Wednesday, April 28, 2010

At the end of the furrow, his father called, "Gee!" and leaned his plow over so that it could ride around the headland on the share and right handle. "Well now!" he said, as if only to himself. "Whoa!" he said to the mules. And again: "Well now!" He came over to Art and put out his hand and Art gave him his.

Art saw that there were tears in his father's eyes, and he grinned and said, "Howdy."

Early Rowanberry stepped back and looked at his son and said again, "Well now!"

Mart came around onto the headland then and stopped his team. He and Art shook hands, grinning at each other.

"You reckon your foot'll still fit in a furrow?"

Art nodded, "I reckon it still will."

"Well, here's somebody you don't hardly know," Mart said, gesturing toward Roy Lee, "and who don't know you at all, I'll bet. Do you know who this fellow is, Roy Lee?"

Roy Lee probably didn't know, though he knew he had an uncle who was a soldier. He knew about soldiers - he knew they fought in a war far away - and here was a great, tall, fine soldier in a soldier suit with shining buttons, and the shoes on his feet were shining. Roy Lee felt something akin to awe and something akin to love and something akin to fear. He shook his head and looked down at his bare right foot.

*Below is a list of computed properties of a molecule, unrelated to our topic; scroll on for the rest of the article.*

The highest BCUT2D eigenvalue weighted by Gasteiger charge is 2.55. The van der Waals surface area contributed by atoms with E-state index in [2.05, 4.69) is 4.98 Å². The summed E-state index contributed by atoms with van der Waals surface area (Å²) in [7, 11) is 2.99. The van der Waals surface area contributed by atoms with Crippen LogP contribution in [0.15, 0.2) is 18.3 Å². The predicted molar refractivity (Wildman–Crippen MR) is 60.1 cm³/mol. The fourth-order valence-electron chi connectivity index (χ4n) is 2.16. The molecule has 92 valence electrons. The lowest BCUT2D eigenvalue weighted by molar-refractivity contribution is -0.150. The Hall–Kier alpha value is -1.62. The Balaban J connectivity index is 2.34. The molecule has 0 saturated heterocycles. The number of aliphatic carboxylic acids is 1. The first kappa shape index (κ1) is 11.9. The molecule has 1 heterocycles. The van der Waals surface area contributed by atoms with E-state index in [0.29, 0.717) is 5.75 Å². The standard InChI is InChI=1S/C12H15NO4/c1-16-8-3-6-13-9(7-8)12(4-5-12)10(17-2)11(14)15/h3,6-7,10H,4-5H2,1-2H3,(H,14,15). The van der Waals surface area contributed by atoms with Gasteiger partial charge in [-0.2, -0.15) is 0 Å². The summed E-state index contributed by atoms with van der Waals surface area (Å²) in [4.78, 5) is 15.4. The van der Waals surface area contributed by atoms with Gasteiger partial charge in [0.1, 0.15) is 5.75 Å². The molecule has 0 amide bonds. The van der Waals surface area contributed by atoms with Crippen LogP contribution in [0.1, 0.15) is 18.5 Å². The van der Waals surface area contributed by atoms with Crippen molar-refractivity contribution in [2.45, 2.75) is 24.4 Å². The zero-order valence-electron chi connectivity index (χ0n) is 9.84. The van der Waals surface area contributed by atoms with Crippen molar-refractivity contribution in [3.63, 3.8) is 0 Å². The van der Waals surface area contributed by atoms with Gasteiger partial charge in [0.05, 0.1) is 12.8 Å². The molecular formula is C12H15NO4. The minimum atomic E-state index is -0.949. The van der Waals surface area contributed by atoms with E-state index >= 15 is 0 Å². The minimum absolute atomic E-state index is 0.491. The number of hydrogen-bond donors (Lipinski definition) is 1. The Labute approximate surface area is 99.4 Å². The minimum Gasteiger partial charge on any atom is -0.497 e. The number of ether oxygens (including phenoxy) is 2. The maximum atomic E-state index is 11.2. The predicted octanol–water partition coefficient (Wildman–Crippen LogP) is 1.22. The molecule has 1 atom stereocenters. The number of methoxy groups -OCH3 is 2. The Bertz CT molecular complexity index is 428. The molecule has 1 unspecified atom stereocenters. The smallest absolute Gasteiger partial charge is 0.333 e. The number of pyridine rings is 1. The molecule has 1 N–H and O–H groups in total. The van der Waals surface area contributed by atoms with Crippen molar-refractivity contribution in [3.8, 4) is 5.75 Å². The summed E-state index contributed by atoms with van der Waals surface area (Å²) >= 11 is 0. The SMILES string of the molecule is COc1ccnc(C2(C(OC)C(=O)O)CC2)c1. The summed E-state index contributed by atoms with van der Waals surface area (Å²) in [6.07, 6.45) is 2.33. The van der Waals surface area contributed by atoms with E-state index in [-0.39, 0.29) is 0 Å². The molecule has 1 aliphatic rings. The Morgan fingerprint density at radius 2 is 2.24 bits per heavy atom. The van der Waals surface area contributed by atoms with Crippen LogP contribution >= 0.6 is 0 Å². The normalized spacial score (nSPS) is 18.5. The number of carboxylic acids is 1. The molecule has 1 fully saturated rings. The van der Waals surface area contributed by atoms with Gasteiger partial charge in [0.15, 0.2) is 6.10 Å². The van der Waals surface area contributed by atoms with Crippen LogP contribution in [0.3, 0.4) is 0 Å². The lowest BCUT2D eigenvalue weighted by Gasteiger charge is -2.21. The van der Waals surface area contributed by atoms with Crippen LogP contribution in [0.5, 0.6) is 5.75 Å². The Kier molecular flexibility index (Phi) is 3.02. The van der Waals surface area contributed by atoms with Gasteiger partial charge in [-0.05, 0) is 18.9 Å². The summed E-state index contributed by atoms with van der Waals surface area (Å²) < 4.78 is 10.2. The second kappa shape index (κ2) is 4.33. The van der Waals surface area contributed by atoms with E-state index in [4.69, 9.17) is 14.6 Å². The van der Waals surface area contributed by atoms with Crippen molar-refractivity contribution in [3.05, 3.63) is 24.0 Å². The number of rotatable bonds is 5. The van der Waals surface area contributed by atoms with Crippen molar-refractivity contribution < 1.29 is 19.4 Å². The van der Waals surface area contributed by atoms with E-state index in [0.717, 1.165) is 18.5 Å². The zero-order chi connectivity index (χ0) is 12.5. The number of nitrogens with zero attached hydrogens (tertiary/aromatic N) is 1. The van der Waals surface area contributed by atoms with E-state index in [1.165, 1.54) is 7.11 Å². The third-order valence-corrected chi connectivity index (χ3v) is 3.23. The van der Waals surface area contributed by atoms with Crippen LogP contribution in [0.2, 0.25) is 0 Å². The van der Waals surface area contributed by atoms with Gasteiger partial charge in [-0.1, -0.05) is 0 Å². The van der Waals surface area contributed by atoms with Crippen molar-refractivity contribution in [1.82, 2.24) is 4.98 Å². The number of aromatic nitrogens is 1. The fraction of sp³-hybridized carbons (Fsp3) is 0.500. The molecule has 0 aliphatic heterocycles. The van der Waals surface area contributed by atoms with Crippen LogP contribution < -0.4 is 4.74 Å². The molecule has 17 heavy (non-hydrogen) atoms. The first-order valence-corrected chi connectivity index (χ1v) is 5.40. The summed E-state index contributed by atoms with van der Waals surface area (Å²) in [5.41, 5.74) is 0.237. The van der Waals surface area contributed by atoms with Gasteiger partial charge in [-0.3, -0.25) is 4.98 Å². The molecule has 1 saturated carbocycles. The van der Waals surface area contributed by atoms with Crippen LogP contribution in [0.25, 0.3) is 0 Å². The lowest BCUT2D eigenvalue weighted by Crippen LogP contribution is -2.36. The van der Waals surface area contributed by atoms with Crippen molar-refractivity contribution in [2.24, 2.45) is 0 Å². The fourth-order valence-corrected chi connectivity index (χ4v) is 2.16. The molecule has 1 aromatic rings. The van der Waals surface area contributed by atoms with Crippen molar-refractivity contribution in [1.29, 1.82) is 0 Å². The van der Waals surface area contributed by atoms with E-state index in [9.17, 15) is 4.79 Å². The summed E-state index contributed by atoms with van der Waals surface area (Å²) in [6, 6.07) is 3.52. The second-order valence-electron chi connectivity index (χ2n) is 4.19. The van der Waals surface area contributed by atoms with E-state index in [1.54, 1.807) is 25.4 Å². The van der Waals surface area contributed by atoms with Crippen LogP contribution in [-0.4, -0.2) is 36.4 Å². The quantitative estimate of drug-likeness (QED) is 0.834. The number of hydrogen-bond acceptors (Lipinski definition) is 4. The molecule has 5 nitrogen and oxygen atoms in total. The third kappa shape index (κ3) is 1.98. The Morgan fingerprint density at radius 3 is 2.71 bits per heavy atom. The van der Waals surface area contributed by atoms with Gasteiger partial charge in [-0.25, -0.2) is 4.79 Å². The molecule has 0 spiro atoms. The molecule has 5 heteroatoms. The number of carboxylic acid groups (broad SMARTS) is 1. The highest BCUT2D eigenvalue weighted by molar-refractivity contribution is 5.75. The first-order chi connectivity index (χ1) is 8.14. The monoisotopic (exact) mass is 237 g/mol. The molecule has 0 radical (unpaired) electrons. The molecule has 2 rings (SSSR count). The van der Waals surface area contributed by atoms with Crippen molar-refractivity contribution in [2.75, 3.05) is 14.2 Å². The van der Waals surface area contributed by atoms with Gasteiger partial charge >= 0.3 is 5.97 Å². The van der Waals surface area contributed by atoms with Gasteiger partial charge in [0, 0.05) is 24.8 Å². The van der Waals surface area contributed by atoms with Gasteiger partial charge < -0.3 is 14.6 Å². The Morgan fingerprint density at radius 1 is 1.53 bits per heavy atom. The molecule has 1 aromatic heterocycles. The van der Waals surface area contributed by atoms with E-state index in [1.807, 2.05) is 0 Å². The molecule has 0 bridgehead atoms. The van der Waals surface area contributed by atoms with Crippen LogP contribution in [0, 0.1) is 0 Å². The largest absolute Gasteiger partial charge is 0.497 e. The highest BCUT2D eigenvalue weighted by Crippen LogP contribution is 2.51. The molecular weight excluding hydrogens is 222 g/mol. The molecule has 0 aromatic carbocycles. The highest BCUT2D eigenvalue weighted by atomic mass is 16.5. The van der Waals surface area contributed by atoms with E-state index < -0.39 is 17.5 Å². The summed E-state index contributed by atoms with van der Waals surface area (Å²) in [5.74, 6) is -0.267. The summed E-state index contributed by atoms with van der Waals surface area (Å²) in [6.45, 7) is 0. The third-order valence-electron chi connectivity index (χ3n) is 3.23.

Mart laughed. "This here's your Uncle Art. You know about Uncle Art." To Art he said, "He's talked enough about you. He's been looking out the road to see if you was coming."

Art looked up the creek and across it at the house and the outbuildings and barn. He looked at the half-plowed field on the valley floor with the wooded hillsides around it and the blinding blue sky over it. He looked again and again at his father and his young nephew and his brother. They stood up in their lives around him now in such a way that he could not imagine their deaths.

Early Rowanberry looked at his son, now and then reaching out to grasp his shoulder or his arm, as if to feel through the cloth of the uniform the flesh and bone of the man inside. "Well now!" he said again, and again, "Well now!"

Art reached down and picked up a handful of earth from the furrow nearest him. "You're plowing it just a little wet, ain't you?"

"Well, we've had a wet time," Mart said. "We felt like we had to go ahead. Maybe we'll get another hard frost. We could yet."

Art said, "Well, I reckon we might."

And then he heard his father's voice riding up in his throat as he'd never heard it and he saw that his father had turned to the boy and was speaking to him.

"Honey, run yonder to the house. Tell your granny to set on another plate. For we have our own that was gone and has come again."
Wendell Berry, from "Making It Home", from That Distant Land.


Jena Carper said...

OO Wendell Berry. :)

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